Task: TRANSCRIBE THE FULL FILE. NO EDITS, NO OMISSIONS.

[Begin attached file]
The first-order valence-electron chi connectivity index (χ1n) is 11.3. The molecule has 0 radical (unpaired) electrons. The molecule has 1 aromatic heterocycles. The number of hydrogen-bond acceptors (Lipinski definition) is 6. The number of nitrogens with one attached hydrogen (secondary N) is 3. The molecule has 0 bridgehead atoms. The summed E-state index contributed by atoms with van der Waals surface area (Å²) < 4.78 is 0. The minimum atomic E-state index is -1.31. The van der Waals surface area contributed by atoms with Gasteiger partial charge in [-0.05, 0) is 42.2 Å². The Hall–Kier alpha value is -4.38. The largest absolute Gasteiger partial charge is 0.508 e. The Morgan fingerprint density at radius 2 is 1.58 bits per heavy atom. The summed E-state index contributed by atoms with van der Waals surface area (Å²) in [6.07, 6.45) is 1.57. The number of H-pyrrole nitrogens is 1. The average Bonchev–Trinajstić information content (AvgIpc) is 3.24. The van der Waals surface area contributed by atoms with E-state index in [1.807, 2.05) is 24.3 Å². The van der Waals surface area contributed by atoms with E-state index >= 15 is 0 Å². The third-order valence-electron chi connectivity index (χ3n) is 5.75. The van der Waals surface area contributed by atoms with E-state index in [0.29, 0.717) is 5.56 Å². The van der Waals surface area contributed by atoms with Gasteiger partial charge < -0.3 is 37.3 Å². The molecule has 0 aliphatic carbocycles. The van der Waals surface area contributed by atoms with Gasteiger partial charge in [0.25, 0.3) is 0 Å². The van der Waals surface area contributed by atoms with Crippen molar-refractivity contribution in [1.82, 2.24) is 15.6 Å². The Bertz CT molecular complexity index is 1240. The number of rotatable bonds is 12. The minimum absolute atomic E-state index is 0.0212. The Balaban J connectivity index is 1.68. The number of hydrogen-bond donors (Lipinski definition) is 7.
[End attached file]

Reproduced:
The first-order valence-electron chi connectivity index (χ1n) is 11.3. The molecule has 0 radical (unpaired) electrons. The molecule has 1 aromatic heterocycles. The number of hydrogen-bond acceptors (Lipinski definition) is 6. The number of nitrogens with one attached hydrogen (secondary N) is 3. The molecule has 0 bridgehead atoms. The summed E-state index contributed by atoms with van der Waals surface area (Å²) < 4.78 is 0. The minimum atomic E-state index is -1.31. The van der Waals surface area contributed by atoms with Gasteiger partial charge in [-0.05, 0) is 42.2 Å². The Hall–Kier alpha value is -4.38. The largest absolute Gasteiger partial charge is 0.508 e. The Morgan fingerprint density at radius 2 is 1.58 bits per heavy atom. The summed E-state index contributed by atoms with van der Waals surface area (Å²) in [6.07, 6.45) is 1.57. The number of H-pyrrole nitrogens is 1. The average Bonchev–Trinajstić information content (AvgIpc) is 3.24. The van der Waals surface area contributed by atoms with E-state index in [1.807, 2.05) is 24.3 Å². The van der Waals surface area contributed by atoms with E-state index >= 15 is 0 Å². The third-order valence-electron chi connectivity index (χ3n) is 5.75. The van der Waals surface area contributed by atoms with E-state index in [0.29, 0.717) is 5.56 Å². The van der Waals surface area contributed by atoms with Gasteiger partial charge < -0.3 is 37.3 Å². The molecule has 0 aliphatic carbocycles. The van der Waals surface area contributed by atoms with Gasteiger partial charge in [0.25, 0.3) is 0 Å². The van der Waals surface area contributed by atoms with Crippen molar-refractivity contribution in [1.82, 2.24) is 15.6 Å². The Bertz CT molecular complexity index is 1240. The number of rotatable bonds is 12. The minimum absolute atomic E-state index is 0.0212. The Balaban J connectivity index is 1.68. The number of hydrogen-bond donors (Lipinski definition) is 7.